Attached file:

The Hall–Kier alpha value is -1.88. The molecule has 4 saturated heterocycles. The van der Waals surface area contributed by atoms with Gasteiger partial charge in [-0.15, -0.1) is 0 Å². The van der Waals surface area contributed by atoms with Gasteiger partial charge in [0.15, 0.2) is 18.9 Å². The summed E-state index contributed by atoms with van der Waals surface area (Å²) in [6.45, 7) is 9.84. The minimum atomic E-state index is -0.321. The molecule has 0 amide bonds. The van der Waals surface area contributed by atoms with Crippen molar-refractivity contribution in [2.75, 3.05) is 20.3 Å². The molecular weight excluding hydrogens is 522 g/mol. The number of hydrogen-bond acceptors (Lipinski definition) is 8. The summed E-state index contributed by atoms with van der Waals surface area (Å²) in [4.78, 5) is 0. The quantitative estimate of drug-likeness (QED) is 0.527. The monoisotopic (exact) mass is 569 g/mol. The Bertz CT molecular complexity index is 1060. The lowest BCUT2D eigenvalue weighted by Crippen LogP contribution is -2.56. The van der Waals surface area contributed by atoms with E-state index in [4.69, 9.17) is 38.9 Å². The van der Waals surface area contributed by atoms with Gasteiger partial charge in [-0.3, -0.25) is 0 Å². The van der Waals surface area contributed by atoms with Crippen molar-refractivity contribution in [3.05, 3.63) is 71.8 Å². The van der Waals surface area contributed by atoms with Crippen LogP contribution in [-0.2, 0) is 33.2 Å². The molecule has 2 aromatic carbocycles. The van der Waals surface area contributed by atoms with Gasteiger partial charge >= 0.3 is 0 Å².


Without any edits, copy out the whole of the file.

The Hall–Kier alpha value is -1.88. The molecule has 4 saturated heterocycles. The van der Waals surface area contributed by atoms with Gasteiger partial charge in [-0.15, -0.1) is 0 Å². The van der Waals surface area contributed by atoms with Gasteiger partial charge in [0.15, 0.2) is 18.9 Å². The summed E-state index contributed by atoms with van der Waals surface area (Å²) in [6.45, 7) is 9.84. The minimum atomic E-state index is -0.321. The molecule has 0 amide bonds. The van der Waals surface area contributed by atoms with Crippen molar-refractivity contribution in [2.75, 3.05) is 20.3 Å². The molecular weight excluding hydrogens is 522 g/mol. The number of hydrogen-bond acceptors (Lipinski definition) is 8. The summed E-state index contributed by atoms with van der Waals surface area (Å²) in [4.78, 5) is 0. The quantitative estimate of drug-likeness (QED) is 0.527. The monoisotopic (exact) mass is 569 g/mol. The Bertz CT molecular complexity index is 1060. The lowest BCUT2D eigenvalue weighted by Crippen LogP contribution is -2.56. The van der Waals surface area contributed by atoms with E-state index in [4.69, 9.17) is 38.9 Å². The van der Waals surface area contributed by atoms with Gasteiger partial charge in [-0.3, -0.25) is 0 Å². The van der Waals surface area contributed by atoms with Crippen molar-refractivity contribution in [3.05, 3.63) is 71.8 Å². The van der Waals surface area contributed by atoms with Crippen LogP contribution in [-0.2, 0) is 33.2 Å². The molecule has 2 aromatic carbocycles. The van der Waals surface area contributed by atoms with Gasteiger partial charge >= 0.3 is 0 Å².